If you’re feeling a little bit confused about the UCAS points change happening this year, don’t worry, we’ve pulled together a super FAQ which covers all of your questions with some speedy, straightforward responses.
When does the new UCAS points system come into effect?
May 2017, though some universities are already displaying both versions on their course pages.
Will the UCAS points change in 2017 make it harder for me to get into university?
No, this will have no impact on the course or entry requirements. What has changed is the way the points have been allocated and the number of points per subject grade awarded. This has been done to improve consistency across a large number of UK-based and international qualifications which will help evolve a more straightforward university admissions process.
What are UCAS points?
The current UCAS points system (sometimes referred to as the tariff) has been in play since 2001 and is used by some universities and higher education colleges to agree and confirm the entry requirements for a course across a broad range of qualifications like A-levels, the International Baccalaureate, BTEC and Scottish Advanced Highers.
Have any qualification been impacted?
Yes, the AS-level. The content studied in an AS-level has been positioned as less demanding than a full A-level the value of an AS is now 40% (formerly 50%) of an A-level. This decision was made in line with the qualification regulator’s opinion. Universities are aware of this change and will take it into account when students apply.
You can find out more about the A-level reforms here.
Who uses UCAS points?
Around 33% of uni courses currently use the points as way to display their entry requirements. A course requiring the grades of ABB (A-level) will show a points requirement of 320. Courses that don’t display the points ask for subject grades.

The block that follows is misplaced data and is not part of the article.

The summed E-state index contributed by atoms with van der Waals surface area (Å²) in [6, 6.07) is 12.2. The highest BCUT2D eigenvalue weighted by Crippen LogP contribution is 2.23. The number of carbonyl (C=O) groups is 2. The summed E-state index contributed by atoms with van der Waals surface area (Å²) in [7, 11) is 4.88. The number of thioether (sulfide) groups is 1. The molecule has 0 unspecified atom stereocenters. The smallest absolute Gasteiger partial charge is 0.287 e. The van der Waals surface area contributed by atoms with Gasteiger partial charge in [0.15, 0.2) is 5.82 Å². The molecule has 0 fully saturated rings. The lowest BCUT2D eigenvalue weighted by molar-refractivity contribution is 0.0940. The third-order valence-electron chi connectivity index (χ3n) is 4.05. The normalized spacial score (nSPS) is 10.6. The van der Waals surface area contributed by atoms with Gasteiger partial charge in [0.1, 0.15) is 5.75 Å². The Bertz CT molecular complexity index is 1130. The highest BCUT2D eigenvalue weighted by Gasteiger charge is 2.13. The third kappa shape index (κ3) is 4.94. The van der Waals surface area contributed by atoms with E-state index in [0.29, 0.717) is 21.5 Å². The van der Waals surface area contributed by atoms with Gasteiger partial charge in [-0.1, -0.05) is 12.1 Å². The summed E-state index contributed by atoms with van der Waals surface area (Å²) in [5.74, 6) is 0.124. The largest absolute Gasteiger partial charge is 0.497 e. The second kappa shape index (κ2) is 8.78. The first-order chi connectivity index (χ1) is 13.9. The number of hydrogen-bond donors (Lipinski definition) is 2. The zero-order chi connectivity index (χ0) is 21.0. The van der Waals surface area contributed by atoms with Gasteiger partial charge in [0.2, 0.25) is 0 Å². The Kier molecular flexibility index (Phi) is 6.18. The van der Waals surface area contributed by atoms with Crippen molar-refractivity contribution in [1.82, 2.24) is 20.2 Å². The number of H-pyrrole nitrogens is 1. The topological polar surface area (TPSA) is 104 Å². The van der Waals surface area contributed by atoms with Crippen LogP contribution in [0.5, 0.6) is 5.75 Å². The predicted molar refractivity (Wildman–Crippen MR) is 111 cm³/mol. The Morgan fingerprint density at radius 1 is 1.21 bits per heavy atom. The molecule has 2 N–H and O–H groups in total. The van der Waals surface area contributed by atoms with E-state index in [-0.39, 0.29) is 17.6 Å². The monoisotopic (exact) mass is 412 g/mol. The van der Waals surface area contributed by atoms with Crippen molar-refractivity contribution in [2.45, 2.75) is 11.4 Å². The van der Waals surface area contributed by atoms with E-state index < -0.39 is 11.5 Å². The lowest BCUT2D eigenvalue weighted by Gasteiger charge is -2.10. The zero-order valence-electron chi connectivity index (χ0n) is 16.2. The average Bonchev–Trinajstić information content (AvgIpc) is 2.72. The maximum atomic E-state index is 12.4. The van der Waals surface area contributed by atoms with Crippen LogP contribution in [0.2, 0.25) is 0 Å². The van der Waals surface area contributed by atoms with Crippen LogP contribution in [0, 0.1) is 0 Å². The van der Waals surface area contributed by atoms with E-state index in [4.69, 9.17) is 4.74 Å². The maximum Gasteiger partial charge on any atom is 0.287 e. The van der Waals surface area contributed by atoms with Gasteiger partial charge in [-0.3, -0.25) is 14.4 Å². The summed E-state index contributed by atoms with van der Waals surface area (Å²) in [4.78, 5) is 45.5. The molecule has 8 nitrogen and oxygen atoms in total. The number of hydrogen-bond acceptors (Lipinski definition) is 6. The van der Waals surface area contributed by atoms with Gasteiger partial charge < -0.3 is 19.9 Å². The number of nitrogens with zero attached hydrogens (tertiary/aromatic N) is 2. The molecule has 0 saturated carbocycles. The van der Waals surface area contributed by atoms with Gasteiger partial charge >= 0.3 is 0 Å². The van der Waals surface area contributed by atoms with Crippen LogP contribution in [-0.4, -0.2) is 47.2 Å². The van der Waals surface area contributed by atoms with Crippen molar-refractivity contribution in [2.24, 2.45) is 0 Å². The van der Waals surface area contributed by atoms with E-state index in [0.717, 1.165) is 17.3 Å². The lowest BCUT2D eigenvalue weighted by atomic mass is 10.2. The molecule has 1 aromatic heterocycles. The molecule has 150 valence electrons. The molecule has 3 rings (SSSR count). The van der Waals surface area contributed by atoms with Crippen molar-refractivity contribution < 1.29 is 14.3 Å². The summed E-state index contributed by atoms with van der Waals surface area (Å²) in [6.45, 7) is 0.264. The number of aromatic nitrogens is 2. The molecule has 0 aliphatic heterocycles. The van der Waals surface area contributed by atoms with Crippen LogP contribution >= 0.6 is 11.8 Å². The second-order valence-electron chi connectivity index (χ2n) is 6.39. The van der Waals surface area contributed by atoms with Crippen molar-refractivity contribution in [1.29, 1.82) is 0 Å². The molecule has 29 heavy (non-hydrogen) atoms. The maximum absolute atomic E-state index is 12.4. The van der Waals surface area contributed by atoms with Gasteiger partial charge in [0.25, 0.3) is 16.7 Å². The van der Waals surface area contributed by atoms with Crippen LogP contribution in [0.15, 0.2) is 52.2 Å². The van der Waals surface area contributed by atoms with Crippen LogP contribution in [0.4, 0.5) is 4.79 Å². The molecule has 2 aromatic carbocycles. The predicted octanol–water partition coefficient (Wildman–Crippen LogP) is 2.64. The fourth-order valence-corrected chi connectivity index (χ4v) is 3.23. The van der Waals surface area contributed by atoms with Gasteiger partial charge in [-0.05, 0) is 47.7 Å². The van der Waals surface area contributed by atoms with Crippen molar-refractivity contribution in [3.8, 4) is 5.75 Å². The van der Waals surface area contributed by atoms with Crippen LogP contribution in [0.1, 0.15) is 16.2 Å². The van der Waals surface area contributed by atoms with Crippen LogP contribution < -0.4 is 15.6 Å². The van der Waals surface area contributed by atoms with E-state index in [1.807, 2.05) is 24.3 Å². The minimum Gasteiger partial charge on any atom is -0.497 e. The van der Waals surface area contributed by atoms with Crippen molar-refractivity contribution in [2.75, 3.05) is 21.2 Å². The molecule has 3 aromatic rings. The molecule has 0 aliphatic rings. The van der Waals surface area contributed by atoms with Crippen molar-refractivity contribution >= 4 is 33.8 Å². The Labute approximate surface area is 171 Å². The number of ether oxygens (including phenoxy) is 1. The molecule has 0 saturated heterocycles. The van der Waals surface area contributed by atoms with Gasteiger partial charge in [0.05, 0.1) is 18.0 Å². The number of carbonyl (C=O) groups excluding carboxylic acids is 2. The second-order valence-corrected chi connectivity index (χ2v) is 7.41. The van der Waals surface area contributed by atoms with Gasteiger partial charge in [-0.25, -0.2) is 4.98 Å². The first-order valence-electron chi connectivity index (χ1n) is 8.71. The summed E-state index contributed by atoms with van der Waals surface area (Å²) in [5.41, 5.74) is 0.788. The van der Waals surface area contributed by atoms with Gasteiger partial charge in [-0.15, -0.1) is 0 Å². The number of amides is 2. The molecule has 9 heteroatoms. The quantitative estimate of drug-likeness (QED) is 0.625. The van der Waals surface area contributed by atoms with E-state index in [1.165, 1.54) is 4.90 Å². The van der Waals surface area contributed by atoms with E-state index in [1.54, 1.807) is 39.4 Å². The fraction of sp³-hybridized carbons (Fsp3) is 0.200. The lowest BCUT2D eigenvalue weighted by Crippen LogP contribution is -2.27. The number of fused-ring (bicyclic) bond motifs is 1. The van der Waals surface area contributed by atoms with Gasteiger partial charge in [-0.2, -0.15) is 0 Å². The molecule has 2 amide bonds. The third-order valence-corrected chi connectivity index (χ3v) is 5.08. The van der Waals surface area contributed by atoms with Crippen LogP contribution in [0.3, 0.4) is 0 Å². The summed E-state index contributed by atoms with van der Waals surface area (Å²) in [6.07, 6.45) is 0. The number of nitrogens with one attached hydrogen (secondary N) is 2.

Why has UCAS changed the points system?
UCAS reviewed the points system in 2012 and this highlighted a number of issues. An advisory group was appointed and UK secondary schools, colleges and universities were asked to provide feedback on the new structure of the points.
How are the points systems different?
In the new points system the numbers used are lower. An A grade A-level under the old system was 120 points, it is now 48. It is not worth any less, it is just a more manageable number.
Will universities change course entry requirements because of the new points system?
No, universities have full autonomy when deciding the grade requirements for every one of their courses. UCAS will only add the updated point information once the university has sent through the entry requirement information.
Will I need to use the new points system?
If you applying for uni from September 2016 you will be using the new points system.
When will the new UCAS points information show on the UCAS search tool?
All courses that display the points will show them from May 2016. Some universities and courses don’t use the points. In this scenario only the grades required for entry will be shown in the entry requirements section.
How will I know which courses I can apply for?
Your teachers won’t provide you with your own personal UCAS points score but they will provide you with predicted/expected grades for all your courses and you will use these to apply for uni. Researching courses is a lot easier once you have your grades.
How can I work out how many points I will have under the new UCAS system?
UCAS have launched a points calculator that you can use. They also have a full points table and other resources.
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